At the end of May I am running a 100KM race, the London to Brighton Challenge (to raise money for the CoppaFeel breast cancer awareness charity), if you’d like to sponsor me, please visit my JustGiving page. Although I have run an 80KM race before, this will be my first 100KM, and it requires a fair bit of training and ideally mini-goals along the way. One of my challenges, in terms of my training schedule, was that April was a heavy travel month for me, with conferences and meetings in Vietnam, Japan, and Australia – so I was on the lookout for a goal in Australia to add focus to my training.
Whilst searching the internet for a marathon (or similar) in the Brisbane area on the weekend of 30/31 April, I found the Mount Mee Classic, to be run on 31 April. This marathon is billed by its organisers (The Run Inn) as possibly the toughest in Australia. What makes it tough is the fact it is an off-road race, with about 1400 metres of climb (which is about the same as running to the top of Ben Nevis in Scotland). The 2013 route has more downhill than uphill, but downhills don’t actually compensate for uphills, and several of the downhill sections are too steep to run down comfortably.
So, the Mount Mee Classic it was!
The first challenge was getting to the start. The race started at 6:00am, inside the D’Aguilar Range, about 24KM miles from the finish in Dayboro. The race starts so early to avoid the worst of the heat of the day (even so, we were running in 27°C by the time we finished, despite starting at 6:00am and even though Australia is moving towards its winter).
At 4:30am, I got a lift to the bus pick-up spot in Dayboro, where it was still very dark – the sun not being due to appear until just before 6:00am. At 5:00am a bus ferried us to the start, at a place called The Gantry. We arrive at The Gantry at about 5:40am and it is still dark, with runners being registered by the light of lamps. At about 5:50am it suddenly becomes light. The Gantry, just North of Brisbane and is at 27° South, which means the switch from night to day happens very fast, especially for somebody from Nottingham (53° North), where, because we are so much further from the equator, the switch from night to day is much slower.
Just after 6:00am we are off, with me near the back of the pack of just over 100 runners. In theory the first 10KM (six miles) are downhill, but we quickly discover that the descent to Rocky Hollow is broken up with numerous uphills and some of the downhills being so steep and slippy that non-elite runners need to check their speed. At this stage we are all fresh, the sun is not too hot, so progress is good. For me, the first 10KM is completed in about 1 hour (but the next 32KM took about 4 hours).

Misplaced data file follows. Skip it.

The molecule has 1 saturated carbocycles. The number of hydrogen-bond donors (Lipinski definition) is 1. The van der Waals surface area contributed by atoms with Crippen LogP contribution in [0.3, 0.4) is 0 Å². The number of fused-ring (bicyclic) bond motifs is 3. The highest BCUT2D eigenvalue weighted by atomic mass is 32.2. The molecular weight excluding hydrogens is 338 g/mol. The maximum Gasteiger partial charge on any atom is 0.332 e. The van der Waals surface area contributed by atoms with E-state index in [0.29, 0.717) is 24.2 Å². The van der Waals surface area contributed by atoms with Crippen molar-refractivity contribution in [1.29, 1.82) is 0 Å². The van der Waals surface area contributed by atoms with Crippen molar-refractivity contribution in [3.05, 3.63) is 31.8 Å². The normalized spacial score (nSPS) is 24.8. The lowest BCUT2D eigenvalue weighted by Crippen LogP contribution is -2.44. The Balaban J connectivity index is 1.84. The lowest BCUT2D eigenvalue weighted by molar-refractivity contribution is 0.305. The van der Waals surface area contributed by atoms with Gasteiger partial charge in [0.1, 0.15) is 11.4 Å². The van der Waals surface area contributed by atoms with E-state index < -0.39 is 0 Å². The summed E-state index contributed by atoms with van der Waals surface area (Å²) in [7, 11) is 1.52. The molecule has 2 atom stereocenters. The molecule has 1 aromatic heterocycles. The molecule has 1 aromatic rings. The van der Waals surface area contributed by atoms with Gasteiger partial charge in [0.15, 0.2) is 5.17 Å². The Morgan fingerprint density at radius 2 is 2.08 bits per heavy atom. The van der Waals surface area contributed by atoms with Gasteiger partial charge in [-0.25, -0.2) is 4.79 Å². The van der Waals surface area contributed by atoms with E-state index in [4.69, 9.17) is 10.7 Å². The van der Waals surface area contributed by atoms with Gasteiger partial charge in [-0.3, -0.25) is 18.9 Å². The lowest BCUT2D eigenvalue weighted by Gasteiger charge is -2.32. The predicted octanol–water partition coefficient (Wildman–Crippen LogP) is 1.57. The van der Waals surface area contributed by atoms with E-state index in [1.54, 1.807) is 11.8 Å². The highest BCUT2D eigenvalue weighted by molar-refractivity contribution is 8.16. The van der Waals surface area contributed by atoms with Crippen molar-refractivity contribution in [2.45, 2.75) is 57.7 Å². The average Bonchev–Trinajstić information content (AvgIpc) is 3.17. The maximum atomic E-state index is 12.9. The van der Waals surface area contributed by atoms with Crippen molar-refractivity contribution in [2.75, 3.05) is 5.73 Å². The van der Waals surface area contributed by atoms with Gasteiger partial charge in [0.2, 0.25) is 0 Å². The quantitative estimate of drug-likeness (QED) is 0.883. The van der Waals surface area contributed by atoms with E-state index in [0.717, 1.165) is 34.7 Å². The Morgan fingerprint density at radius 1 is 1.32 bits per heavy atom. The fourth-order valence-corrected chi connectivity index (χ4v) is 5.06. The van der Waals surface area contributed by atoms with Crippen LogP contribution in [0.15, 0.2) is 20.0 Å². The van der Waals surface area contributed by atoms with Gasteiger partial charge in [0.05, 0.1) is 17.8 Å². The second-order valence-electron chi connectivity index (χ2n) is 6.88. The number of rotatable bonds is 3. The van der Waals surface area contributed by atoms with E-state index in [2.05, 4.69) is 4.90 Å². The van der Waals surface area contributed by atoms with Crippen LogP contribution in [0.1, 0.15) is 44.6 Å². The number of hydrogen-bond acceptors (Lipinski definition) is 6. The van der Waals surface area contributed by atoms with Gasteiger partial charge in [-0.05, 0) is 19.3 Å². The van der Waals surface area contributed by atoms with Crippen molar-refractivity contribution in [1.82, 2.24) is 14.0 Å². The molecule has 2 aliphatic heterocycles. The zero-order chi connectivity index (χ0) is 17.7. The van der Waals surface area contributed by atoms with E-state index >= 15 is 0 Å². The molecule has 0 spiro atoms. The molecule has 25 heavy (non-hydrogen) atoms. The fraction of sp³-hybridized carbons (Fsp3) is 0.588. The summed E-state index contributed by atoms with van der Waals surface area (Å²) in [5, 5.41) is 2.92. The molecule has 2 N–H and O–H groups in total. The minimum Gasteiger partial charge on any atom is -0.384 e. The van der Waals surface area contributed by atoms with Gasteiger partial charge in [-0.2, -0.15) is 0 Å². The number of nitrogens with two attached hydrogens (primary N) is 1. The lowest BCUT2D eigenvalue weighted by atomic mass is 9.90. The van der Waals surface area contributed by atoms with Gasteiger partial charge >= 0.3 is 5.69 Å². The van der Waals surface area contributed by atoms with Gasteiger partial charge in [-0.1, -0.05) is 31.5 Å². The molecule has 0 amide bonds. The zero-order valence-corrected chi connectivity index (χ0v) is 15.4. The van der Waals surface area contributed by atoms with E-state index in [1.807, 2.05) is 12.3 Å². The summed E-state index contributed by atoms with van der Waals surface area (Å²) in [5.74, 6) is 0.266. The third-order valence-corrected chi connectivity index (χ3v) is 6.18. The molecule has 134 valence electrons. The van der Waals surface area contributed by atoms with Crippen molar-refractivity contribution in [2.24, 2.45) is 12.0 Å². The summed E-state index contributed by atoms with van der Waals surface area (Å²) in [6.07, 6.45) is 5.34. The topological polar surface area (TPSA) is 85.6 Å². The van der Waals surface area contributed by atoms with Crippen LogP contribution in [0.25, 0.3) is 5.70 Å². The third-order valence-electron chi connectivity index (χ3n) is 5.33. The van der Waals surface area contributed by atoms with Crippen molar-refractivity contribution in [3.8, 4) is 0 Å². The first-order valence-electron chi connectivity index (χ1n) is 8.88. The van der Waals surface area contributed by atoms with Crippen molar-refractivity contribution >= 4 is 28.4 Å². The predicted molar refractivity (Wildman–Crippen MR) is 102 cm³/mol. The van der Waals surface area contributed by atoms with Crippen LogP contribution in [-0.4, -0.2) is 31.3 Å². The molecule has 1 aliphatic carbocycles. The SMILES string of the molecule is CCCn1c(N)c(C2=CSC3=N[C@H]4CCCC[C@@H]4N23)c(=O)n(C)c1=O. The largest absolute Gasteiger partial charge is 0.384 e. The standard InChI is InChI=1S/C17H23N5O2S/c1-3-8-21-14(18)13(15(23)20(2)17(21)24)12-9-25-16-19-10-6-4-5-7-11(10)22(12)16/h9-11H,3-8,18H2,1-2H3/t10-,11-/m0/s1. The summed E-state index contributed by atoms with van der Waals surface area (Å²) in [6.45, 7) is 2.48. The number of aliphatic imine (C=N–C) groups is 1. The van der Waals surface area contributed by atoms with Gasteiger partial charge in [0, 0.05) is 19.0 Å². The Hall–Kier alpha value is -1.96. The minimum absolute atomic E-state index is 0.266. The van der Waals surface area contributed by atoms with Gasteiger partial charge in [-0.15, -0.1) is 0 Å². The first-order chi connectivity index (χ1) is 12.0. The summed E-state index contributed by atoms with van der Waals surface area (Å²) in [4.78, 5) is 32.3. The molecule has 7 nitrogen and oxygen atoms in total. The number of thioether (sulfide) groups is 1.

From Rocky Hollow the run climbs back up to the Gantry, regaining all the height lost in the first 10KM, but with plenty of downhill sections to make the climb longer, and with two rivers to be crossed, ensuring we run the rest of the race with wet feet. (I also discover that Australians do not call a section of road crossed by a river a ford.) At this stage, the slower runners (including me) adopt the traditional recourse of the non-elite ultra-runner – we walk up the steepest of the uphill sections.
At about 17KM we have finished the loop to Rocky Hollow and have returned to The Gantry. We run along the ridge and start to descend into Pleasant Valley – which in about 25 KM will bring us to the finish in Dayboro.
By now it is past 8.00am and the sun is very strong and temperatures are climbing up to the 27C they will remain at for the rest of the run. Since the race is off road, through the Australian bush, the race rules include carrying water – even though we are supplied drinks and sweets about every 7KM. I was carrying two bottles, each with about 0.6 litres. Initially I was happy with just drinking the water, isotonics, and cola at the drink stations, but as the run progressed I found I was using my own bottles more and more, and indeed I had to refill both bottles during the race (drinking about 80% of the water and tipping perhaps 20% over my head and neck to help keep cool).